From the very first few pages, I knew that this would be a very powerful novel to me. I understood Ben MacCarthy, the collector of folktales, as if I’d met him in person. Lines such as these created a vision of him which are to me both real and piercing: “At that time, July 1943, I viewed myself as a man alone and grieving, with those night soldiers, doubt and fear, hammering always at my door.”  (Have you had those night soldiers pounding upon your door? If not, how lucky you are.)
The setting takes place in the 1940’s, mostly in Ireland, but it is not the picturesque Irish countryside you see on the cover of the published book. It is a neutral Ireland, to be sure, but Ben MacCarthy, and Kate Begley, the matchmaker of Kenmare, are anything but neutral. They become entrenched in the war as deeply as if they were soldiers themselves because Ben is searching for his wife, Venetia, while Kate is searching for her husband of seven days, intelligence operative Charles Miller.

By telling the tale of Kate Begley and me, with its wide canvas, its wild swings of emotion, its heroes and villains, and its extraordinary conclusion, I’m opening old wounds to examine why I took the actions that I did, some of them terrible. Once more I’m hurting myself, and even though I long since traveled past all that, even though the life I’ve lived rewarded me acceptably,  I’m still, as I write these words, having to calculate the control that I’ll need merely to tell you.

We discover that Ben is narrating his story to his children, and therefore to us, and it is a tale with dangers and decisions which remind me of William Styron’s novel Sophie’s Choice. Of course, those who lived through World War II must have nightmares untold, not only of the bombings they heard but of the sufferings they endured.

One of the things I loved about this book was the importance Delaney placed on literature. Ben’s ‘spiritual parents’ gave him his first major reading list, with Miss Fey asking, “Did you know that books can save your life?”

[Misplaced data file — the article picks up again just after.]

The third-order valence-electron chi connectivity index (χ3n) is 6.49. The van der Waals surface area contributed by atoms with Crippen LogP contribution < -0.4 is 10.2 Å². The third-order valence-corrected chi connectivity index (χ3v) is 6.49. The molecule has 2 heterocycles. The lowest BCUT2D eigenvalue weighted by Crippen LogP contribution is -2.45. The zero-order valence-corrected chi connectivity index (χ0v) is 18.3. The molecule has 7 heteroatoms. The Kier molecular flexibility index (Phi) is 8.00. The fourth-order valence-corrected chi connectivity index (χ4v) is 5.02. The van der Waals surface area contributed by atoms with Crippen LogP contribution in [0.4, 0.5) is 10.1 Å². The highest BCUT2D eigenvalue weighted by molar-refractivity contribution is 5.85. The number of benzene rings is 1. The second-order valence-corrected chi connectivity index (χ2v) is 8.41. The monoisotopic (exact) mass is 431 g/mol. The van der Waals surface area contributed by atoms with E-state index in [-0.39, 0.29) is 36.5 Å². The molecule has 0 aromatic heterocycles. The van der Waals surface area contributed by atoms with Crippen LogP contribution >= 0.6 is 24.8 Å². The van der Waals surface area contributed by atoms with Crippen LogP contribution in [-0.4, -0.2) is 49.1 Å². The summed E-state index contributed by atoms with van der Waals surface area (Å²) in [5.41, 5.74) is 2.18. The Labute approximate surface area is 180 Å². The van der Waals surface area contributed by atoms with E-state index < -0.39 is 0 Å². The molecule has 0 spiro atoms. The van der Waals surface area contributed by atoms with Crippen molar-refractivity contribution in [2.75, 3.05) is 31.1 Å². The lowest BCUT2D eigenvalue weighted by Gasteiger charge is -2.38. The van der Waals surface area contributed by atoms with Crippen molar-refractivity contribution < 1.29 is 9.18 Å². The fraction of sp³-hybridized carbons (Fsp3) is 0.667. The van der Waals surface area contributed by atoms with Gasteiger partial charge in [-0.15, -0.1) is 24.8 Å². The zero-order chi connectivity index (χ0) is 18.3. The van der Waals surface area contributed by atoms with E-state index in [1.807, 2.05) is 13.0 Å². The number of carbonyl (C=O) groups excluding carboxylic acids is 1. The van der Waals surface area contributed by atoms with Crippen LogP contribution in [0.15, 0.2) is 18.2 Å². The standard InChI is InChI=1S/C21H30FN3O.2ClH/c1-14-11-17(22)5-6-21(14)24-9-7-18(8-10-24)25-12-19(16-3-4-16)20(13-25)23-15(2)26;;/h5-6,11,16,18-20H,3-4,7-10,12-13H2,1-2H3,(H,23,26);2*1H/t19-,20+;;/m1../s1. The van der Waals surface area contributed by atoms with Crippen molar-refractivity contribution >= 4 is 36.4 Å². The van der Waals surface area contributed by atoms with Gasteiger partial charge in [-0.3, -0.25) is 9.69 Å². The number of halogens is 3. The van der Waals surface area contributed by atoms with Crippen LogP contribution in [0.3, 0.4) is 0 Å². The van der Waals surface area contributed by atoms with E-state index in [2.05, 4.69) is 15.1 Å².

So I took on every writer whom they recommended, from Chaucer to Dickens and Hardy; from Franklin to Hawthorne and Thoreau, from Balzac to de Maupassant and Zola.

And then I went on to read ever more widely, finding all the while many new friends on the page. I read Plato and tried to understand what understanding is; I read Socrates and learned how to argue with myself; I read Ovid and wished that I had been the one to collect those legends.

More important, I grew a kind of new skin–meaning, I gave myself a private identity. A librarian in a town where I’d been staying for two weeks introduced me to the work of a woman from Belfast, Helen Waddell, who had translated Chinese poems, some of which were written twelve centuries before the birth of Christ…the book became my constant companion, The Wandering Scholars.

Which, in fact, is an apt description for Ben himself.

Sometimes–if not always–we have to depend on others to tell us the truth of ourselves. Bobby Bilburn, with his wobbling stomach and a jowl big as a briefcase, and his elegant, orotund speech, captured for me the essence of why I’d liked the road around Ireland. It had nothing to do with the outer world; it had to do with the landscapes within me, and my own mountains and rivers and lakes. No wonder I’ve so loved my Wandering Scholars. They understood the inner terrain that we all have–and the need to travel it.

It is a profoundly meaningful journey that Delaney helps us to travel. One I’m in awe of him creating.

Frank Delaney’s novel, The Matchmaker of Kenmare, was released by Random House on February 8. You can learn more about Frank Delaney and his books at